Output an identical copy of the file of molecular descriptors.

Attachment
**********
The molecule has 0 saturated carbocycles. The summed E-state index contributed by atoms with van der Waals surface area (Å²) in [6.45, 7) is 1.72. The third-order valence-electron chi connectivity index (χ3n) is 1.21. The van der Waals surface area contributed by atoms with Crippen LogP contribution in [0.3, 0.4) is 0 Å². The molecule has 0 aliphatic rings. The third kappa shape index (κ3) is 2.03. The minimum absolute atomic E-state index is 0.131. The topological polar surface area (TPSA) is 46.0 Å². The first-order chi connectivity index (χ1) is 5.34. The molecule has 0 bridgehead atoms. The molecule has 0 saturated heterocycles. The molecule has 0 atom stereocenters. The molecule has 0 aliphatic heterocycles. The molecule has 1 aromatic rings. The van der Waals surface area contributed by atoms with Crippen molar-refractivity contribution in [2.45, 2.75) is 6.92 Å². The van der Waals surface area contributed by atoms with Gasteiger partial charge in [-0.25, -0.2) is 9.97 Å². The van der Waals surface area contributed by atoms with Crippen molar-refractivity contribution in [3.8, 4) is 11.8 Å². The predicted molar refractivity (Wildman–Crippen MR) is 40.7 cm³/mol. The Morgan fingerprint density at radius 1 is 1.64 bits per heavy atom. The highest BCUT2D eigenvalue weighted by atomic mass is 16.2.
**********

The molecule has 0 saturated carbocycles. The summed E-state index contributed by atoms with van der Waals surface area (Å²) in [6.45, 7) is 1.72. The third-order valence-electron chi connectivity index (χ3n) is 1.21. The van der Waals surface area contributed by atoms with Crippen LogP contribution in [0.3, 0.4) is 0 Å². The molecule has 0 aliphatic rings. The third kappa shape index (κ3) is 2.03. The minimum absolute atomic E-state index is 0.131. The topological polar surface area (TPSA) is 46.0 Å². The first-order chi connectivity index (χ1) is 5.34. The molecule has 0 bridgehead atoms. The molecule has 0 saturated heterocycles. The molecule has 0 atom stereocenters. The molecule has 0 aliphatic heterocycles. The molecule has 1 aromatic rings. The van der Waals surface area contributed by atoms with Crippen molar-refractivity contribution in [2.45, 2.75) is 6.92 Å². The van der Waals surface area contributed by atoms with Gasteiger partial charge in [-0.25, -0.2) is 9.97 Å². The van der Waals surface area contributed by atoms with Crippen molar-refractivity contribution in [3.8, 4) is 11.8 Å². The predicted molar refractivity (Wildman–Crippen MR) is 40.7 cm³/mol. The Morgan fingerprint density at radius 1 is 1.64 bits per heavy atom. The highest BCUT2D eigenvalue weighted by atomic mass is 16.2.